The Good, the Bad and the Ugly: AFC West
The Good: The Broncos won the weak AFC West based off of the tiebreakers of a three-way-tie with everyone but Kansas City. During the 8-8 season, there were many good things about the Broncos. They got off to a 1-4 start with QB Kyle Orton before making the change to Tim Tebow, as many Denver fans publicly displayed their desire for him to start. Tebowmania took into full effect from his first start in Miami, all the way until they were ushered out of the NFL Playoffs by the eventual AFC Champion New England Patriots. The run game for the Broncos was the best rushing attack in the league, where they averaged just under 165 yards rushing a game. Willis McGahee finished the season with 1199 rushing yards and right behind him was Tebow with 660. The Broncos defense was also a big part of the Broncos success, with guys guys like Champ Bailey, Elvis Dumervil, Brian Dawkins and the outstanding rookie Von Miller, the defense stepped up and had a large part in helping the Broncos win the division. Another good thing, which in my opinion was the staple of the Broncos this year was the special teams play. Matt Prater won alot of games for them with his leg, kicking game-winner after game-winner, and the play of (former) WR Eddie Royal, Cassius Vaughn and Matt Willis in the return game was stellar.
The Bad: The play of QB Kyle Orton in the first five games of the season was bad, even though he “beat out” Tebow in the shortened offseason Orton came out of the gates struggling. When he was pulled from the starting lineup he was sitting below 1000 yards passing in five games, with eight touchdowns and twelve turnovers. While the turnovers hurt any team, Orton’s mistakes were usually when the game was on the line. Denver’s defense also struggled for the first five games when things just weren’t clicking for them, they gave up an average of 28 points a game up until the bye week where thereafter they gave up about 19 a game. Things got turned around for the team after the bye week as a whole.
The Ugly: Despite winning the division, the way the Broncos did it was horrible. A win is a win, and it’s great for any team, but the first three and a half quarters for this team were not good at all, and then they relied on “Tebow time”. The Broncos didn’t have a game where they looked like the dominant team, and it was hard for anyone to pick them because they didn’t look good at all. Three and a half quarters of bad football, a few minutes of pulling it together and a strong legged kicker were the big reasons the Broncos finished on top, that and a little bit of luck.. But I still commend them for going out there, and never giving up. With Peyton Manning under center now, I have a feeling that there won’t be as many of these lackluster performances.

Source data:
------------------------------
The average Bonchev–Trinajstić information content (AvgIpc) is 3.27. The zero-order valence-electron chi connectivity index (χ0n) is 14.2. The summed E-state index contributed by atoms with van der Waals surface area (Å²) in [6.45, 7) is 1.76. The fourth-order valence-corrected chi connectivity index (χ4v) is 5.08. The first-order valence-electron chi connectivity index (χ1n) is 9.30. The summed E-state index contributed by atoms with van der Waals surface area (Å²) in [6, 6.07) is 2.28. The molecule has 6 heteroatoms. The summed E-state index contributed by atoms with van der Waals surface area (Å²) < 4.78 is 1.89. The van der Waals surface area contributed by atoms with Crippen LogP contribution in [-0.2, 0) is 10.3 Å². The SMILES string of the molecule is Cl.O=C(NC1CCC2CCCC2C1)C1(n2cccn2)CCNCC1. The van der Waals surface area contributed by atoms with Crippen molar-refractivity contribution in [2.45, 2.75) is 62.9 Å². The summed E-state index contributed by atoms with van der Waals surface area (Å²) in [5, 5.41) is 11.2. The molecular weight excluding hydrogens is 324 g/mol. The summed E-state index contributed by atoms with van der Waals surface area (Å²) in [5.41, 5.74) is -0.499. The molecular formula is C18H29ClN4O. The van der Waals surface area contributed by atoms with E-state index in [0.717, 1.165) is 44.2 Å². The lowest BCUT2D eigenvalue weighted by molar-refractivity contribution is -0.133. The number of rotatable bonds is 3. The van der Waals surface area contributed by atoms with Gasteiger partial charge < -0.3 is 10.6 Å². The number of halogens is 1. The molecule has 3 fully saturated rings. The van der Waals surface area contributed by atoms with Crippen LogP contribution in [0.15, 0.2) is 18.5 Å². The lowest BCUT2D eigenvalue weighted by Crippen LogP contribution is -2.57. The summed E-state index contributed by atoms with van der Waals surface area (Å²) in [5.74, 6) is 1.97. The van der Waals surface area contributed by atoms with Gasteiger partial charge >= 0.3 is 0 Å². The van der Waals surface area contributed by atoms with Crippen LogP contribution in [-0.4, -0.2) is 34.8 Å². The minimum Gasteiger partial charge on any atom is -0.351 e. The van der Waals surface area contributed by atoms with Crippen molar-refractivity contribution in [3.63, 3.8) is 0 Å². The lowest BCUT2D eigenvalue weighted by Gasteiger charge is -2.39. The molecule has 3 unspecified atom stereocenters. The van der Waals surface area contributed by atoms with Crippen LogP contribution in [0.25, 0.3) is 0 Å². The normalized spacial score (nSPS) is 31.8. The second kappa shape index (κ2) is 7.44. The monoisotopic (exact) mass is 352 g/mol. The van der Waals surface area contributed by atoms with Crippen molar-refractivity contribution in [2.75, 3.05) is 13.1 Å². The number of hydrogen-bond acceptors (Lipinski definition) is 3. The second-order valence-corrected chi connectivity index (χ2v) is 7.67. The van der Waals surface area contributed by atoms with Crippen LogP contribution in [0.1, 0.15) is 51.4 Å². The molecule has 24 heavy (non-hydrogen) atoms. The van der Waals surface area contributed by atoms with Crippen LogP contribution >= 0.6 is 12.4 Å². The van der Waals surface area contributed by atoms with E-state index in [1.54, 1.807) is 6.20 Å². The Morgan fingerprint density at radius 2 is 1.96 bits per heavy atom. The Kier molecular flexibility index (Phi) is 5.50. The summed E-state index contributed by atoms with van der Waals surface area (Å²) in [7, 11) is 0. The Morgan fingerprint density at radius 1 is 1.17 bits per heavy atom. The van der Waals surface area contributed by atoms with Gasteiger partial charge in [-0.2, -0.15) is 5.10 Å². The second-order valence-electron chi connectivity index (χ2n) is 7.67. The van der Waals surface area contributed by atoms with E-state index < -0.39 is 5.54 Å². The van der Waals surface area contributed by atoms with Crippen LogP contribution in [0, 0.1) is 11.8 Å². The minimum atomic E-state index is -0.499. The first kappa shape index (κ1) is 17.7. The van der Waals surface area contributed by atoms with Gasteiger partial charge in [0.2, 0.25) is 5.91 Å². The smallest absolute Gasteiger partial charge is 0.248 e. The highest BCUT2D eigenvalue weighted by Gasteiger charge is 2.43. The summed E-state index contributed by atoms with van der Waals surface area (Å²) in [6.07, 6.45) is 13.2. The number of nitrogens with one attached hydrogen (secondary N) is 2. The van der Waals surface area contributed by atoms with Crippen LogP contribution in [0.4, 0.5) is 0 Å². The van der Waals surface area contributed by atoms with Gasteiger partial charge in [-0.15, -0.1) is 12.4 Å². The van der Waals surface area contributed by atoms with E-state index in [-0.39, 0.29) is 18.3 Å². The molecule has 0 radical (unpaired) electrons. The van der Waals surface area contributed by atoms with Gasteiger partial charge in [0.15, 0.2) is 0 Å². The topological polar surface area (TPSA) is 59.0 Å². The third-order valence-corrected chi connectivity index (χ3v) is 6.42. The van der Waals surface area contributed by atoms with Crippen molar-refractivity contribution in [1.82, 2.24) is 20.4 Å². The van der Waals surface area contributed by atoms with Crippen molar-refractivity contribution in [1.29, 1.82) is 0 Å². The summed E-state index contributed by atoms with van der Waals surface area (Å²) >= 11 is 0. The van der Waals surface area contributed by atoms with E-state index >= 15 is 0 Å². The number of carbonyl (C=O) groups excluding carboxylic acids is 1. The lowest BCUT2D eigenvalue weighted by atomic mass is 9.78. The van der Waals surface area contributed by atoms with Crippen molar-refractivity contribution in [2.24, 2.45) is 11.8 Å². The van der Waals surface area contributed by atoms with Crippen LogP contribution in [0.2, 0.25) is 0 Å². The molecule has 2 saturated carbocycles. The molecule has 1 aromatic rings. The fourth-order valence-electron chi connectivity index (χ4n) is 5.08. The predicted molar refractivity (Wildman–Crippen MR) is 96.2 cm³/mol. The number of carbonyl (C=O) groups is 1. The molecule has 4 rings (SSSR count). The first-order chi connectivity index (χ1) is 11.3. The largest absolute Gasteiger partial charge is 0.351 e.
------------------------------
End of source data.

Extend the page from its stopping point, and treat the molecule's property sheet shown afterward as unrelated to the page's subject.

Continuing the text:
San Diego Chargers
The Good: Unlike the Broncos, the Chargers got off to a hot start, which is not what Chargers fans are used to. The Chargers got off to a 4-1 start, with the only loss being a close one to the Patriots in Foxboro. The team was clicking early, winning the games that they should have won, and won a few that they were have thought to lose. Phillip Rivers was looking comfortable and Mike Tolbert was playing like a potential candidate for the rushing title. Defensively the Chargers were also off to a hot start, LB Antwan Barnes was tearing through offensive lines causing ruckus with pressures and sacks, Eric Weddle was picking off opposing QB’s week after week and Shaun Phillips was well, Shaun Phillips. They were looking like an early favorite to be a contender in January, but things took a turn for the worst.
The Bad: After a hot start, the Chargers started looking bad, taking a highly performing 4-1 team to a sub-par team. The next six games were horrible losses for the Chargers. Everything on offense, special teams and defense shut down as a whole and that was pretty much the season for the team. When they pulled it together for the last few games of the season, it wasn’t enough for them to make the playoffs. A complete flip-flop of a team caused many Chargers fans to wonder what happened to their team.
The Ugly: The Ugly for the Chargers could have been the change that I talked about in the last segment, but I want to go with what they did in the off-season, or rather what they DIDN’T do in the off-season. I’ve been a Norv Turner basher in the past, and who can blame me right? He kept his job, along with AJ Smith this off-season and the owner said that consistency is key in building a franchise. Well, Mr. Spanos the only consistency I can see for your team with keeping these two knuckleheads is a consistent streak of missed playoffs – especially with Peyton Manning playing in division. When the Chargers have another meltdown next season, then these two will be fired and the Chargers may see success. But until then, good luck.